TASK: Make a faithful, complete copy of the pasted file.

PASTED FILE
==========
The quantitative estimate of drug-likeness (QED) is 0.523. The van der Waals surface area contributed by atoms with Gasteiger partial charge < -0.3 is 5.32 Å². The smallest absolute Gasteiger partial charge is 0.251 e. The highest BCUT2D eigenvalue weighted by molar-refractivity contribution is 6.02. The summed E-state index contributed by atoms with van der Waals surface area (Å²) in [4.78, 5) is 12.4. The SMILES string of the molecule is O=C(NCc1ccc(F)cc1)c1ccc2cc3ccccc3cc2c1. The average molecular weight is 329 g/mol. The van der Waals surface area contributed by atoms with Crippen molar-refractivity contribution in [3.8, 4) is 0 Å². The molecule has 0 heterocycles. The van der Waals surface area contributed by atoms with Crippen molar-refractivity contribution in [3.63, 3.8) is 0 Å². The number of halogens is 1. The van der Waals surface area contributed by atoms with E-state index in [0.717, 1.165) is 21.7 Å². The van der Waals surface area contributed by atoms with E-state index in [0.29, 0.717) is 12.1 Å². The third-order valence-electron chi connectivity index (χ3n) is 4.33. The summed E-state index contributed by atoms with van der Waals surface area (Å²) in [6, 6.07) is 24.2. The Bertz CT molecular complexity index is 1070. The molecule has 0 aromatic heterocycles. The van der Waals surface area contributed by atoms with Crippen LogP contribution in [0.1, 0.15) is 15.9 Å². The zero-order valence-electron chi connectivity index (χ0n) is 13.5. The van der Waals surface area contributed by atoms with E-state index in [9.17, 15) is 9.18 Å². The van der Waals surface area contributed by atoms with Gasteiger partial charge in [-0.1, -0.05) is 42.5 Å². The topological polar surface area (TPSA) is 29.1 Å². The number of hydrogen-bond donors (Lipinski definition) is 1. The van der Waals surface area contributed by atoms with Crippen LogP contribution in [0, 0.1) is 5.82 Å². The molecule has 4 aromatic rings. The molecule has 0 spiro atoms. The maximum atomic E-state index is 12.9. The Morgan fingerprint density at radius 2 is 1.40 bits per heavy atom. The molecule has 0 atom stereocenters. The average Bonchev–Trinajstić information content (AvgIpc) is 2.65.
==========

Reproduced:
The quantitative estimate of drug-likeness (QED) is 0.523. The van der Waals surface area contributed by atoms with Gasteiger partial charge < -0.3 is 5.32 Å². The smallest absolute Gasteiger partial charge is 0.251 e. The highest BCUT2D eigenvalue weighted by molar-refractivity contribution is 6.02. The summed E-state index contributed by atoms with van der Waals surface area (Å²) in [4.78, 5) is 12.4. The SMILES string of the molecule is O=C(NCc1ccc(F)cc1)c1ccc2cc3ccccc3cc2c1. The average molecular weight is 329 g/mol. The van der Waals surface area contributed by atoms with Crippen molar-refractivity contribution in [3.8, 4) is 0 Å². The molecule has 0 heterocycles. The van der Waals surface area contributed by atoms with Crippen molar-refractivity contribution in [3.63, 3.8) is 0 Å². The number of halogens is 1. The van der Waals surface area contributed by atoms with E-state index in [0.717, 1.165) is 21.7 Å². The van der Waals surface area contributed by atoms with E-state index in [0.29, 0.717) is 12.1 Å². The third-order valence-electron chi connectivity index (χ3n) is 4.33. The summed E-state index contributed by atoms with van der Waals surface area (Å²) in [6, 6.07) is 24.2. The Bertz CT molecular complexity index is 1070. The molecule has 0 aromatic heterocycles. The van der Waals surface area contributed by atoms with Crippen LogP contribution in [0.1, 0.15) is 15.9 Å². The zero-order valence-electron chi connectivity index (χ0n) is 13.5. The van der Waals surface area contributed by atoms with E-state index in [9.17, 15) is 9.18 Å². The van der Waals surface area contributed by atoms with Gasteiger partial charge in [-0.1, -0.05) is 42.5 Å². The topological polar surface area (TPSA) is 29.1 Å². The number of hydrogen-bond donors (Lipinski definition) is 1. The van der Waals surface area contributed by atoms with Crippen LogP contribution in [0, 0.1) is 5.82 Å². The molecule has 4 aromatic rings. The molecule has 0 spiro atoms. The maximum atomic E-state index is 12.9. The Morgan fingerprint density at radius 2 is 1.40 bits per heavy atom. The molecule has 0 atom stereocenters. The average Bonchev–Trinajstić information content (AvgIpc) is 2.65.